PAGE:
Wednesday, 21 May 2014

Looking forward to New Adventure's Lord of the Flies!

 Image Credit: New Adventures
(Taken from

I've booked to see New Adventure's Lord of the Flies at Liverpool's Empire Theatre in September.  I'm especially looking forward to seeing New Adventure's exciting production!  Hearing amazing things and reading positive reviews about it I'm even more excited!  I've asked two New Adventure fans, Annie and Sister Morticia,  to share their thoughts about Lord of Flies which they saw at Lowry Theatre in Salford, Greater Manchester in April.  Here are their thoughts:

Lord of the Flies - The Lowry, Salford. Thursday April 3rd 2014 - Annie

Visceral. Raw. Powerful. A group of schoolboys abandoned and seemingly forgotten in a deserted,locked theatre. Initially an exciting utopia, a playground for innocent games and adventures, and nourished by a diet of ice-cream and crisps; Paradise is soon lost as innocence descends into bullying, order and structure to savagery and anarchy, morals forgotten in superstition and violence.

Based on William Golding's novel of the same name, choreographed by Scott Ambler and directed by Matthew Bourne, as always with a New Adventures production, this is very definitely a play told using dance and movement rather than a modern ballet.

The production is staged jointly under the banner of New Adventures and Re: Bourne. Re: Bourne is an outreach programme seeking to nurture young dancers drawn from each location visited by the tour, bringing them together with experienced professional dancers to form a new company in each venue.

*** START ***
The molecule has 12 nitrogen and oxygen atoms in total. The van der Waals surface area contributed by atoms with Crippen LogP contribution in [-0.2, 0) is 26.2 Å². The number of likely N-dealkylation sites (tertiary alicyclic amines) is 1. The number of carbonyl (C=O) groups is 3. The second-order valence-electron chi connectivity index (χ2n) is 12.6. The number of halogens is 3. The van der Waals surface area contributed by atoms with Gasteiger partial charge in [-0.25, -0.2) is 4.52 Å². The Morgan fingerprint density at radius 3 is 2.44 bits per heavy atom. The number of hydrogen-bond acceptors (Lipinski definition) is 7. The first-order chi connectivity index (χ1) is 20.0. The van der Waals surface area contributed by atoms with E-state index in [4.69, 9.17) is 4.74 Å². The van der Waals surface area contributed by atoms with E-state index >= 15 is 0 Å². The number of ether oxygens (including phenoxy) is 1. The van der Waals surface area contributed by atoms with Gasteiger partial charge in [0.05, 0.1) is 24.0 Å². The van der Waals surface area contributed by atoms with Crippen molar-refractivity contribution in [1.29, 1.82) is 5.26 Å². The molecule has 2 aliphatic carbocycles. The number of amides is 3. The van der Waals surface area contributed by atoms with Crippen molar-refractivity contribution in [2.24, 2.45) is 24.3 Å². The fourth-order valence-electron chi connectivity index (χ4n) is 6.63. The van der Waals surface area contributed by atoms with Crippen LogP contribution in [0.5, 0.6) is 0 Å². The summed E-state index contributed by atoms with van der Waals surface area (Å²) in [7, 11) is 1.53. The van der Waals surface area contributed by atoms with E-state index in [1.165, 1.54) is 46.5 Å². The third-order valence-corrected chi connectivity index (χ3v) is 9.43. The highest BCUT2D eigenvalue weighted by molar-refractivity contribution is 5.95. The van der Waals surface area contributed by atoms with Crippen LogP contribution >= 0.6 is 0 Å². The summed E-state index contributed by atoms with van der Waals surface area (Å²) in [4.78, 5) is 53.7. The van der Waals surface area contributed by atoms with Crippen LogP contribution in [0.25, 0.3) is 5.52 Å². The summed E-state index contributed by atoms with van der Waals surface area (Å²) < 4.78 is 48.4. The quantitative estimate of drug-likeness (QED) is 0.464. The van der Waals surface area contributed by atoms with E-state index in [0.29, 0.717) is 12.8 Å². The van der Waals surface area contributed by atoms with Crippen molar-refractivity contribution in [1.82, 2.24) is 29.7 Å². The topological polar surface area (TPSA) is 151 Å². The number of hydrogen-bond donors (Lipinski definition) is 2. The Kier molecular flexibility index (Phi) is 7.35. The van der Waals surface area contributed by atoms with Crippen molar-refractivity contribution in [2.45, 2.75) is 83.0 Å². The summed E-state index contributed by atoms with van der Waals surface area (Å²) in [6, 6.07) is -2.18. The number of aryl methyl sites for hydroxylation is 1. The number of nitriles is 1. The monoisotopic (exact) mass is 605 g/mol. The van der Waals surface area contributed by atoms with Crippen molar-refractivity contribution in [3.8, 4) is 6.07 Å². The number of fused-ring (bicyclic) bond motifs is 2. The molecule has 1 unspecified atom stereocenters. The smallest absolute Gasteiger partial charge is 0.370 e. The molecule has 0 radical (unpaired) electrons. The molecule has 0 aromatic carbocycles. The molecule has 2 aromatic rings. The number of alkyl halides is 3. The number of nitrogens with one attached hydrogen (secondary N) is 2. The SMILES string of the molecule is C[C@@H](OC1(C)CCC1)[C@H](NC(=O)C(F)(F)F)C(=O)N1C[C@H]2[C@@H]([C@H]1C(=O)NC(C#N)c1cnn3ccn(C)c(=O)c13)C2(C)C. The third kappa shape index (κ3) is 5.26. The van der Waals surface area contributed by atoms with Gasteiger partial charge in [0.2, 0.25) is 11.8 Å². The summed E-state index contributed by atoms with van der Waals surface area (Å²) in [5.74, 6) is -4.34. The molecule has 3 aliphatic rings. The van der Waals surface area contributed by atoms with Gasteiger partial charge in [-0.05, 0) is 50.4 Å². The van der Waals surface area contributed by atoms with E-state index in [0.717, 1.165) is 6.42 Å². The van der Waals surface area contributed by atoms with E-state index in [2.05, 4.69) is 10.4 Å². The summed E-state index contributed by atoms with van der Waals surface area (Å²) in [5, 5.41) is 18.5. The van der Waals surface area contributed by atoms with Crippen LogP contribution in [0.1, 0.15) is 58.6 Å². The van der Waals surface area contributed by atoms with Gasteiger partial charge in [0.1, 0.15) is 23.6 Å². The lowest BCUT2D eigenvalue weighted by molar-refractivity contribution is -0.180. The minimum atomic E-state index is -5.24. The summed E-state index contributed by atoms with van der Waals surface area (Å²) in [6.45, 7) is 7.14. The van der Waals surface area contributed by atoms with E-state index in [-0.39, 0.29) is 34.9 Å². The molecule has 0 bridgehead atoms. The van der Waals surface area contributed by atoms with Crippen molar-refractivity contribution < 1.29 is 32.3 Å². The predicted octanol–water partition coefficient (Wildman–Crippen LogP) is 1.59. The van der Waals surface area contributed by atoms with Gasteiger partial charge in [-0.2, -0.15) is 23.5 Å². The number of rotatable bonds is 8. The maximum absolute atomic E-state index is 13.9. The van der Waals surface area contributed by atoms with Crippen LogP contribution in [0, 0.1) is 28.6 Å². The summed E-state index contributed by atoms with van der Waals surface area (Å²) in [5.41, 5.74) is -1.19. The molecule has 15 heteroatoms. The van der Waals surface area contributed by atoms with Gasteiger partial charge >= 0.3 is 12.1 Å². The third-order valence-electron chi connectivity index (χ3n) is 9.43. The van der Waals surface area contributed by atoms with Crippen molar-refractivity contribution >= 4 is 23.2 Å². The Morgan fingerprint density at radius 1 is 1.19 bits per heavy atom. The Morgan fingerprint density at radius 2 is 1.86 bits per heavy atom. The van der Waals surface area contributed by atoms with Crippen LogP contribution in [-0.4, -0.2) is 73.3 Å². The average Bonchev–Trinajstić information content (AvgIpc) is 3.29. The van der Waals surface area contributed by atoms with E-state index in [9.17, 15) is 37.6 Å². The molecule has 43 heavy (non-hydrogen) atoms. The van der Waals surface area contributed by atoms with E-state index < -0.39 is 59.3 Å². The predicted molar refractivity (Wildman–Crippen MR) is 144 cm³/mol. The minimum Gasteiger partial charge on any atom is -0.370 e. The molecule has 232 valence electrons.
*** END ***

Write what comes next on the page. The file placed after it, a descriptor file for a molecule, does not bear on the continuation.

The company of 9 professional and 24 locally recruited young dancers created a production filled with energy, youthful athleticism and veiled aggression, working together with an air of professionalism which was a testament to the talent and dedication of all the dancers, merged seamlessly together into a strong and coherent performance.

The energy and drama depicted pulled the audience through an unstoppable emotional and increasingly disturbing journey into dystopia. So powerful was the Company portrayal that shock audibly resonated through the auditorium more than once, and yet did not detract from the sheer energy and excitement of the piece.

A simple yet effective set by Lez Brotherston and an atmospheric musical soundscape by Terry Davies complimented and completed the production perfectly.

The setting may differ from that of Golding's original, but the message remains the same: the history of humanity encapsulated into the microcosm of an abandoned theatre where innocence descends into dystopia and yet, at the end, it becomes clear that these are just children struggling to cope with a situation beyond their control.

An intriguing, shocking yet ultimately impressive production which is definitely worth a visit.

Annie @corieltauviart

Lord of the Flies - 4th April 2014, The Lowry, Salford, Greater Manchester -
Sister Morticia

In April this year, I travelled up to Manchester to see the touring production of Matthew Bourne's New Adventures “Lord of the Flies”. I had seen the original performance in Glasgow a couple of years ago and was amazed by it, so had been waiting a long time to see if it would tour.  Not everyone understands why one would undertake a six hour train journey to see a dance production, but to me the trip was more than worth it!